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Does Spotify have the Rights Stuff?

The Gen believes that we can all now move beyond the debate around streaming being the saviour of the recorded industry. The figures speak for themselves- Spotify now has 60m paying subscribers and is expected to generate $3bn for rights holders this year.

The IFPI’s latest research into music consumption on a global level reveals that 45% of fans are engaging with licensed audio streaming. This is an increase of 37% in comparison to 2016, with figures based on research conducted by Ipsos Connect across 13 major music markets.

Digging a little deeper adds a generational angle to this- Among consumers of paid subscription services, 90% listen using a smartphone, with 85% of those questioned aged 13-15 using streaming services.

We can all agree that this is good for the industry but some discomfort remains- across the pond, major songwriters including Neil Young and the estate of The Doors have voiced outrage at Spotify’s inability to identify and pay a tranche of mechanical rights in the US marketplace over the past six years. Spotify responded by offering to effectively buy off the affected composers through a $43m settlement offer, then going on to make a legal argument that it wasn’t even obliged to recognise US ‘reproduction’ rights. This triggered understandable outrage across the music community in the US.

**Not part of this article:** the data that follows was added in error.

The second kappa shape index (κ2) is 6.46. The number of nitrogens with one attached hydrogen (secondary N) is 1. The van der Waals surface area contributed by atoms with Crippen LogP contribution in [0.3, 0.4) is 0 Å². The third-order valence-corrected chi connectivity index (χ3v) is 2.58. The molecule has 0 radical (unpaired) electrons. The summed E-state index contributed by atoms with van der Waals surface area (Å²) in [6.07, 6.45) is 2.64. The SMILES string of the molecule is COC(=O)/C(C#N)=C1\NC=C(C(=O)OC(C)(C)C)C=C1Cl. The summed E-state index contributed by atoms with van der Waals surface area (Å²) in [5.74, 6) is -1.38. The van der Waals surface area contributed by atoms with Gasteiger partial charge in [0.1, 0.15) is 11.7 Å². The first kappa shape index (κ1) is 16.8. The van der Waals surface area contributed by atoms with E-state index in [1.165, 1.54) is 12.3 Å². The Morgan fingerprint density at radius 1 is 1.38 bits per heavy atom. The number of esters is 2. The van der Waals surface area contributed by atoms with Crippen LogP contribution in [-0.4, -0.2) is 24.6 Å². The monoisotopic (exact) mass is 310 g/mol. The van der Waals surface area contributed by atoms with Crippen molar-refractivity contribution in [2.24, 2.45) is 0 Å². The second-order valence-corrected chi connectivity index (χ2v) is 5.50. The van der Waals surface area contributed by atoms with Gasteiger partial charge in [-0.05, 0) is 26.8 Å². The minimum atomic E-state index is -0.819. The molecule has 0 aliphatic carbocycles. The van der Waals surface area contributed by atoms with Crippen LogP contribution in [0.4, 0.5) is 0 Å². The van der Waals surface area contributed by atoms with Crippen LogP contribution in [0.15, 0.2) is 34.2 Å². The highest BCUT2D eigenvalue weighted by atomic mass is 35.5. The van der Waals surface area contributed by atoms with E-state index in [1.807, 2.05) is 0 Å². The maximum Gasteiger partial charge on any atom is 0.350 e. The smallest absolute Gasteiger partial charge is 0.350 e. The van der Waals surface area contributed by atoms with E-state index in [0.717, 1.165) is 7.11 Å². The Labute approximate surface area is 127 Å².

And then we have Lyor Cohen recently claiming that YouTube is actually giving a fair deal to rights holders.

So, Spotify– Friend or Foe? We shouldn’t really need to be asking at this stage and one can’t help but feel they have missed the point. The tendency to try and throw money at complex problems involving licensing was also recently demonstrated by Facebook. It is worrying and perhaps betrays the relative immaturity of tech companies. You are dealing with artists and songwriters and it is about recognition for their work as much as anything. It is frankly your job to deal with these complexities.

To quote the late great music manager Jazz Summers: “get the music right, and the rest will follow”. A simple philosophy but one that rings true and extends to fair treatment of songwriters- one that Spotify, as it eyes up an IPO and grapples with its profitability problem, should take to heart if it wishes to play the long game.

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